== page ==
6. The URI scheme SHOULD support the spectrum of transport protocols applied and standardized in TV Broadcast systems. This includes both audio/video and data broadcast protocols.
  7. A URI MUST be meaningful when interpreted, independent of the transmission context in which the URI is called. Transmission context refers to a coherent set of content streams as they arrive at the receiver. An example is a set of TV broadcast services sharing a same physical connection; another is an Internet connection. In case the context is the same transmission system as in which the content is located, the URI MUST be resolvable.
    [Note: this means that at least the system can detect it concerns a URI pointing to TV Broadcast content.]
  8. A URI SHOULD be resolvable under any of the following network access conditions:
    1. TV Broadcast
    2. Internet
    3. In Home/local storage

    The actual resource's retrieved content data MAY differ in terms of content encoding, content quality, performance, and edit version.
    [Note the difference with the previous requirement, particularly the use of 'MUST' and 'SHOULD'.]

  9. Any actual scheme MUST be coordinated with standardisation bodies such as ATSC, DVB, and DAVIC, and MUST be reasonably acceptable to those bodies.
  10. The URI scheme SHOULD interoperate with the Internet access schemes, such as to enable seamless transition in referencing resources at TV Broadcast or Internet sites.
  11. Ideally, the URI SHOULD support referencing various instantiations of the same content (encoding, quality/compression ratio, versions/edits).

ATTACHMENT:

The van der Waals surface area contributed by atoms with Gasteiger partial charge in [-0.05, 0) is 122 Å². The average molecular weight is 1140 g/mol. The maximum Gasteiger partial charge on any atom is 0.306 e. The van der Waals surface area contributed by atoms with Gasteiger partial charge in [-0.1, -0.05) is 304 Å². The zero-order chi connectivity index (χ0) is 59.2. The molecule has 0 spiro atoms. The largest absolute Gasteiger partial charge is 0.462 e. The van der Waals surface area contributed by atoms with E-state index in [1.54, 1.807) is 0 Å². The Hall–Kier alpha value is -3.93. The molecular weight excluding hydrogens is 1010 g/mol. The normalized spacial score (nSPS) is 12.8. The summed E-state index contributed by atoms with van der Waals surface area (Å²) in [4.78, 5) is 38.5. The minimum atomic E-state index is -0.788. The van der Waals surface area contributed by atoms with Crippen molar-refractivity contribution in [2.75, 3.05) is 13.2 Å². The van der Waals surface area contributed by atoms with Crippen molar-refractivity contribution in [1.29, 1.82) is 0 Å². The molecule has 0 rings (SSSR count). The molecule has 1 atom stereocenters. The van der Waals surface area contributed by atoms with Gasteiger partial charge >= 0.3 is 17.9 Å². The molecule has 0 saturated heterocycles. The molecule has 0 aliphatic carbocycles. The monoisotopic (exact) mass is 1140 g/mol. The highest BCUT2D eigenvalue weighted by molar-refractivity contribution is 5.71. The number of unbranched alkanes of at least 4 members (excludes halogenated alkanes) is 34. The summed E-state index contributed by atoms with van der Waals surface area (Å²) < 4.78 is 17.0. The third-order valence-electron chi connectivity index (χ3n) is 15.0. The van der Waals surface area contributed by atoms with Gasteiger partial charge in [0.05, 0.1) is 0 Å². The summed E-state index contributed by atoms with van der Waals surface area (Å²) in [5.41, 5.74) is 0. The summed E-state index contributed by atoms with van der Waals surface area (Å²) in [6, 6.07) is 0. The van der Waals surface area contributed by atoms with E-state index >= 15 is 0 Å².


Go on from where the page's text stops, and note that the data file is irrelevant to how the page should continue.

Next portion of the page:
12. The URI scheme SHOULD support relative referencing such that a TV-program with all its associated resources can be referenced against a common base, which is the TV Broadcast URI of that aggregate.

Exceptions in TV Broadcast URIs

TV Broadcast differs from the conventional Internet in several ways. The TV Broadcast URI scheme is affected by that in the following aspects:

  1. The host is not necessarily a server identifiable through an IP-address. For instance, the 'host' is a transport stream.
  2. The resource access and retrieval scheme is not necessarily IP-stack based.
  3. The resource's availability implicitly depends on, or at least relates to, a transmission schedule.


[RFC2119] Key words for use in RFCs to Indicate Requirement Levels.
RFC 2119, S. Bradner. March 1997.
[TVWebIG] W3C TVWeb Interest Group
Group page of the W3C TV-Web IG. Philipp Hoschka.
[TVWebMail] TV-Web Mail Archives
Threads starting with messages 0040, 0041, and 0046. Oct/Nov 1998.
[RFC2396] Uniform Resource Identifiers (URI): Generic Syntax
RFC 2396, T. Berners-Lee, R. Fielding, L. Masinter. Aug. 1998.